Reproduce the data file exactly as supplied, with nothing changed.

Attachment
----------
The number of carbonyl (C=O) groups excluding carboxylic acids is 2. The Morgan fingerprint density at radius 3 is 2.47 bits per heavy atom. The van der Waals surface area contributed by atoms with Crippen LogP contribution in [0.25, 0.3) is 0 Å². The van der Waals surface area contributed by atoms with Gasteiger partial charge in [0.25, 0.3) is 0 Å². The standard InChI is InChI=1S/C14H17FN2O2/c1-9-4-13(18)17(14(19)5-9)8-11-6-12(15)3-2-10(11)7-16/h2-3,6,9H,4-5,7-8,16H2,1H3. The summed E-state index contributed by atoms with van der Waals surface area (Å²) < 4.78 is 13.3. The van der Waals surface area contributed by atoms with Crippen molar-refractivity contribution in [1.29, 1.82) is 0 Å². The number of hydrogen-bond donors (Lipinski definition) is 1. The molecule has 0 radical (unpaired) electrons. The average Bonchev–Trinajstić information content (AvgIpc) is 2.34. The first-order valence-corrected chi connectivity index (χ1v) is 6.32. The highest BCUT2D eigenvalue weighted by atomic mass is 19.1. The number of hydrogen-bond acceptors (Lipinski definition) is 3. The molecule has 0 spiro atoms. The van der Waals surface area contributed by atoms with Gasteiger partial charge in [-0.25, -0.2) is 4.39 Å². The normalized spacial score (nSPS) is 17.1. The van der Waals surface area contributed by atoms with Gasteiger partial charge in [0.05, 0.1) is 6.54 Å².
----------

The number of carbonyl (C=O) groups excluding carboxylic acids is 2. The Morgan fingerprint density at radius 3 is 2.47 bits per heavy atom. The van der Waals surface area contributed by atoms with Crippen LogP contribution in [0.25, 0.3) is 0 Å². The van der Waals surface area contributed by atoms with Gasteiger partial charge in [0.25, 0.3) is 0 Å². The standard InChI is InChI=1S/C14H17FN2O2/c1-9-4-13(18)17(14(19)5-9)8-11-6-12(15)3-2-10(11)7-16/h2-3,6,9H,4-5,7-8,16H2,1H3. The summed E-state index contributed by atoms with van der Waals surface area (Å²) < 4.78 is 13.3. The van der Waals surface area contributed by atoms with Crippen molar-refractivity contribution in [1.29, 1.82) is 0 Å². The number of hydrogen-bond donors (Lipinski definition) is 1. The molecule has 0 radical (unpaired) electrons. The average Bonchev–Trinajstić information content (AvgIpc) is 2.34. The first-order valence-corrected chi connectivity index (χ1v) is 6.32. The highest BCUT2D eigenvalue weighted by atomic mass is 19.1. The number of hydrogen-bond acceptors (Lipinski definition) is 3. The molecule has 0 spiro atoms. The van der Waals surface area contributed by atoms with Gasteiger partial charge in [-0.25, -0.2) is 4.39 Å². The normalized spacial score (nSPS) is 17.1. The van der Waals surface area contributed by atoms with Gasteiger partial charge in [0.05, 0.1) is 6.54 Å².